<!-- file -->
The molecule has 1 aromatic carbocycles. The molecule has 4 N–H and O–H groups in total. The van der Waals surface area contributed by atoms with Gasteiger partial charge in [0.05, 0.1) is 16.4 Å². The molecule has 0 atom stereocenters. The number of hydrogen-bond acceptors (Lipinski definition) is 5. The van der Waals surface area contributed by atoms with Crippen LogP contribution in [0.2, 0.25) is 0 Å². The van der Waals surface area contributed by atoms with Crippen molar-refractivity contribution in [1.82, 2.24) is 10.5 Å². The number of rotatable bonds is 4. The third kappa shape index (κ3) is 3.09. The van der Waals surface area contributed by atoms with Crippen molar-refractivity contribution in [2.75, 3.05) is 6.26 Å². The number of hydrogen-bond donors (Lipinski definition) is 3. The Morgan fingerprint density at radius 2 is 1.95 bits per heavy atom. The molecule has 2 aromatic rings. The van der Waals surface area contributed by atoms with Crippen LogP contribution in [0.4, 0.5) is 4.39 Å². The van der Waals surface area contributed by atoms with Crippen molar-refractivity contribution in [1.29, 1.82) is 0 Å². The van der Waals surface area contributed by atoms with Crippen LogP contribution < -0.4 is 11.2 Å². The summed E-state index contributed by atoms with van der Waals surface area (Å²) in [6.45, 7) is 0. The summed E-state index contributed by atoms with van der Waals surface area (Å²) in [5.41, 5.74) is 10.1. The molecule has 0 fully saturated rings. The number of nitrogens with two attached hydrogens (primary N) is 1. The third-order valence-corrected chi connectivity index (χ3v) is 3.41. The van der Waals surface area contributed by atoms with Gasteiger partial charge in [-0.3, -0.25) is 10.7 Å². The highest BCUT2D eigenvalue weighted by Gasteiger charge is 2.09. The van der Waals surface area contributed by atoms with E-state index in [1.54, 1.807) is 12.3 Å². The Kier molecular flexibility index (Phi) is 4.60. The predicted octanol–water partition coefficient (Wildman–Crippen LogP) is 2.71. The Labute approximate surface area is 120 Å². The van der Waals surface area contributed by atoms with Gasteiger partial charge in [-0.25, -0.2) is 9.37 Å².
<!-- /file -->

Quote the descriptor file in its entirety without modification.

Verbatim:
The molecule has 1 aromatic carbocycles. The molecule has 4 N–H and O–H groups in total. The van der Waals surface area contributed by atoms with Gasteiger partial charge in [0.05, 0.1) is 16.4 Å². The molecule has 0 atom stereocenters. The number of hydrogen-bond acceptors (Lipinski definition) is 5. The van der Waals surface area contributed by atoms with Crippen LogP contribution in [0.2, 0.25) is 0 Å². The van der Waals surface area contributed by atoms with Crippen molar-refractivity contribution in [1.82, 2.24) is 10.5 Å². The number of rotatable bonds is 4. The third kappa shape index (κ3) is 3.09. The van der Waals surface area contributed by atoms with Crippen molar-refractivity contribution in [2.75, 3.05) is 6.26 Å². The number of hydrogen-bond donors (Lipinski definition) is 3. The Morgan fingerprint density at radius 2 is 1.95 bits per heavy atom. The molecule has 2 aromatic rings. The van der Waals surface area contributed by atoms with Crippen LogP contribution in [0.4, 0.5) is 4.39 Å². The van der Waals surface area contributed by atoms with Crippen molar-refractivity contribution in [1.29, 1.82) is 0 Å². The van der Waals surface area contributed by atoms with Crippen LogP contribution < -0.4 is 11.2 Å². The summed E-state index contributed by atoms with van der Waals surface area (Å²) in [6.45, 7) is 0. The summed E-state index contributed by atoms with van der Waals surface area (Å²) in [5.41, 5.74) is 10.1. The molecule has 0 fully saturated rings. The number of nitrogens with two attached hydrogens (primary N) is 1. The third-order valence-corrected chi connectivity index (χ3v) is 3.41. The van der Waals surface area contributed by atoms with Gasteiger partial charge in [-0.3, -0.25) is 10.7 Å². The highest BCUT2D eigenvalue weighted by Gasteiger charge is 2.09. The van der Waals surface area contributed by atoms with E-state index in [1.54, 1.807) is 12.3 Å². The Kier molecular flexibility index (Phi) is 4.60. The predicted octanol–water partition coefficient (Wildman–Crippen LogP) is 2.71. The Labute approximate surface area is 120 Å². The van der Waals surface area contributed by atoms with Gasteiger partial charge in [-0.25, -0.2) is 9.37 Å².